GDPR May Be Slowing Connected Car Growth

Automakers sold 5.9 million connected cars in the first quarter of this year, but jitters over European privacy laws may be slowing the growth of the technology.

Connected car sales rose just 1.5% from the first quarter of 2017, the research group Bloomberg New Energy Finance (BNEF) noted in a recent report. This represents a slowdown for a set of features that had been making strong gains in popularity, the report said.

One reason may have been concern over how the technologies may be perceived under the European General Data Protection Regulation (GDPR), which is set to take effect on May 25.

Connected cars span a wide range of different capabilities, from access to streaming media over cellular networks to systems for sharing location, speed and direction with other vehicles nearby. Some can send data about engine condition and driving behavior to manufacturers and insurance companies.

If current trends continue, 25% of all new passenger cars will be connected, BNEF found.

Connected car sales grew by leaps and bounds soon after the first connected features were introduced. After quarterly sales passed 1 million vehicles in 2012, they exceeded 4 million by the final quarter of 2015, according to BNEF.

But manufacturers may be hesitant to increase their connected car offerings until they learn more about the public’s reaction to them, the report said.

GDPR will cover data about transactions that take place in Europe and will affect any company that does business there. For carmakers it will mean asking consumers’ consent to collect data, giving them access to that data and deleting it upon request.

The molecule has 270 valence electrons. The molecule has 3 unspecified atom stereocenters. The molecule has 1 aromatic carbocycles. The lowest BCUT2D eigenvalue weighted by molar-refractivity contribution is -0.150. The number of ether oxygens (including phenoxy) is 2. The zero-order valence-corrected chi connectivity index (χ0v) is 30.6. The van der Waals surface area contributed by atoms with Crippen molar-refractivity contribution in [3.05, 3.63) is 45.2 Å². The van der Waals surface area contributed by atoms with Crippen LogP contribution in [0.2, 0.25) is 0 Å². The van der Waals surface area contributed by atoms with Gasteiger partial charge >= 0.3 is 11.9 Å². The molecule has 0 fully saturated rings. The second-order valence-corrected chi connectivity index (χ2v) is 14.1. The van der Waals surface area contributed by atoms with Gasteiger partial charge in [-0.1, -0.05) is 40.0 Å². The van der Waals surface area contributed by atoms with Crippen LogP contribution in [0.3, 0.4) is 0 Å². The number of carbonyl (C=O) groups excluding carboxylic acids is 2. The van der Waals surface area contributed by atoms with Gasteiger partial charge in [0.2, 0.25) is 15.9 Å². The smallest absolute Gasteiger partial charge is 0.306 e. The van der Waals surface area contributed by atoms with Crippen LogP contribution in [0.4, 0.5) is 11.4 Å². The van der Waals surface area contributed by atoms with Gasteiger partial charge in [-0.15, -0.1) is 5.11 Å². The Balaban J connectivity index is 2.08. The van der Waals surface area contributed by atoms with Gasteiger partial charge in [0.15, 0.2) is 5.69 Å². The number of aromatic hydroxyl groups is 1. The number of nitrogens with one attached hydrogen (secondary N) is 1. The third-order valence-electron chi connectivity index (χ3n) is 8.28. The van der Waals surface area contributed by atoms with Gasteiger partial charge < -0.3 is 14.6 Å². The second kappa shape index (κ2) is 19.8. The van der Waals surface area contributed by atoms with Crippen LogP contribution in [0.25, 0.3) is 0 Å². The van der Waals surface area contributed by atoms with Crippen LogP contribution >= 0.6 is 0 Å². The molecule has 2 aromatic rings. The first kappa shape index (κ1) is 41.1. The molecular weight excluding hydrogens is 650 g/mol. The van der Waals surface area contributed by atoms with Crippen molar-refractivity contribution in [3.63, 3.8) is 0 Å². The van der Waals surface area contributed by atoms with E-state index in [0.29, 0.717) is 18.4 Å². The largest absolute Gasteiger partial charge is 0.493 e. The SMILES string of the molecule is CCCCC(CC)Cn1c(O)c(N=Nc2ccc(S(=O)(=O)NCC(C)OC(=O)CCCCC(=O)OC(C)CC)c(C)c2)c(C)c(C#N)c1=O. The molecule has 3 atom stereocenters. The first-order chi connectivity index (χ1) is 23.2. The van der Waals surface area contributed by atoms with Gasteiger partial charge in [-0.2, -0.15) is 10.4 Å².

This is likely to get complicated as cars transmit more kinds of data to more places. Automakers exchange data with many suppliers and may carry the risk of fines and embarrassment if any of that data gets into the wrong hands, the consulting firm BearingPointhas noted.

Vehicles may already have more information than consumers (and maybe manufacturers) are aware. In 2015, the German auto club ADAC inspected a BMW 320d and found it transmitted personal data including destinations entered on the navigation system and contacts synchronized with the driver’s smartphone.

The report also covers developments in ride-hailing, car-sharing and autonomous vehicles. BNEF estimated there are now 48 million ride-hailing drivers and 900 million customers globally. Governments around the world are responding to the industry’s growth in opposite ways, with new taxes or fees being proposed in places including Iowa, Philadelphia and Czech Republic, while cities such as Arlington, Texas, subsidize ride-hailing services to take the place of public transit.

Fleet-based car-sharing services added 20,000 vehicles to a worldwide total of about 200,000 in the first quarter. But there are 1.35 million cars available through peer-to-peer sharing services like Turo, which last year scored funding from Germany’s Daimler. In March, the Mercedes-Benz parent company merged its mobility services with BMW’s.

Autonomous vehicle development and testing continued despite worries set off by the apparent first fatal accident involving a self-driving car, which took place in Arizona on March 18. While that accident and a fatal crash of a Tesla on Autopilot sparked debate, there were no major changes in AV laws in the first quarter.

In the US, the Senate’s AV START Act remains stalled.

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